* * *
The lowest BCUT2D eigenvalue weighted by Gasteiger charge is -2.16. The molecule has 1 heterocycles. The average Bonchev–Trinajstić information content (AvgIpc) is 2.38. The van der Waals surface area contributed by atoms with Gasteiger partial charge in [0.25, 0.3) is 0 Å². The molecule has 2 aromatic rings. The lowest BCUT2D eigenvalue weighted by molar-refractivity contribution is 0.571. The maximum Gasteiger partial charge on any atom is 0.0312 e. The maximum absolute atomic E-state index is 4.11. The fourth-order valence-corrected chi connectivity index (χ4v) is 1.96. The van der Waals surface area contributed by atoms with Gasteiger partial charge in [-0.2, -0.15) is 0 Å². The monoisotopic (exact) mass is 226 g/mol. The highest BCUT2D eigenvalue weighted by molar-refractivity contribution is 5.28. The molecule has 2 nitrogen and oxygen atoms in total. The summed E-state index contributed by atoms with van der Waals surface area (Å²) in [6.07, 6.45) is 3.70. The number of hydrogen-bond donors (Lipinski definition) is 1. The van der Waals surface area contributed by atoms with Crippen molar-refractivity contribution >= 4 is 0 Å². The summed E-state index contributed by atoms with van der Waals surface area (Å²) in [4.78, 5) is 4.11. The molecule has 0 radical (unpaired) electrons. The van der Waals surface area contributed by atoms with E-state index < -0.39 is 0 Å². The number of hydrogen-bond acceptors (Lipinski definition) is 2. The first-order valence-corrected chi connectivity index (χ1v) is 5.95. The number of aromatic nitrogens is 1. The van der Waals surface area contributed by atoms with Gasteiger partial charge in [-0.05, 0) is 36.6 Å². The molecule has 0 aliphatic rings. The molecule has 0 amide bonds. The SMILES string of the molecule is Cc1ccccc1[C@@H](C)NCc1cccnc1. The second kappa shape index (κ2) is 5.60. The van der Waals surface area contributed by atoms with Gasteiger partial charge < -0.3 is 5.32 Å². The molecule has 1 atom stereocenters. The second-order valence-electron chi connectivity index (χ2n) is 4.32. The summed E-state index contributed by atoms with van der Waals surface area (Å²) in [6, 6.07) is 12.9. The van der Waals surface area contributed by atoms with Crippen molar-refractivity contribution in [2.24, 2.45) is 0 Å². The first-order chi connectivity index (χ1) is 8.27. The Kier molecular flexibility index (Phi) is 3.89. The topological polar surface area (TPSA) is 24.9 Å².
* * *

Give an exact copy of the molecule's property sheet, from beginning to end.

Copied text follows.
The lowest BCUT2D eigenvalue weighted by Gasteiger charge is -2.16. The molecule has 1 heterocycles. The average Bonchev–Trinajstić information content (AvgIpc) is 2.38. The van der Waals surface area contributed by atoms with Gasteiger partial charge in [0.25, 0.3) is 0 Å². The molecule has 2 aromatic rings. The lowest BCUT2D eigenvalue weighted by molar-refractivity contribution is 0.571. The maximum Gasteiger partial charge on any atom is 0.0312 e. The maximum absolute atomic E-state index is 4.11. The fourth-order valence-corrected chi connectivity index (χ4v) is 1.96. The van der Waals surface area contributed by atoms with Gasteiger partial charge in [-0.2, -0.15) is 0 Å². The monoisotopic (exact) mass is 226 g/mol. The highest BCUT2D eigenvalue weighted by molar-refractivity contribution is 5.28. The molecule has 2 nitrogen and oxygen atoms in total. The summed E-state index contributed by atoms with van der Waals surface area (Å²) in [6.07, 6.45) is 3.70. The number of hydrogen-bond donors (Lipinski definition) is 1. The van der Waals surface area contributed by atoms with Crippen molar-refractivity contribution >= 4 is 0 Å². The summed E-state index contributed by atoms with van der Waals surface area (Å²) in [4.78, 5) is 4.11. The molecule has 0 radical (unpaired) electrons. The van der Waals surface area contributed by atoms with E-state index < -0.39 is 0 Å². The number of hydrogen-bond acceptors (Lipinski definition) is 2. The first-order valence-corrected chi connectivity index (χ1v) is 5.95. The number of aromatic nitrogens is 1. The van der Waals surface area contributed by atoms with Gasteiger partial charge in [-0.05, 0) is 36.6 Å². The molecule has 0 aliphatic rings. The molecule has 0 amide bonds. The SMILES string of the molecule is Cc1ccccc1[C@@H](C)NCc1cccnc1. The second kappa shape index (κ2) is 5.60. The van der Waals surface area contributed by atoms with Gasteiger partial charge < -0.3 is 5.32 Å². The molecule has 1 atom stereocenters. The second-order valence-electron chi connectivity index (χ2n) is 4.32. The summed E-state index contributed by atoms with van der Waals surface area (Å²) in [6, 6.07) is 12.9. The van der Waals surface area contributed by atoms with Crippen molar-refractivity contribution in [2.24, 2.45) is 0 Å². The first-order chi connectivity index (χ1) is 8.27. The Kier molecular flexibility index (Phi) is 3.89. The topological polar surface area (TPSA) is 24.9 Å².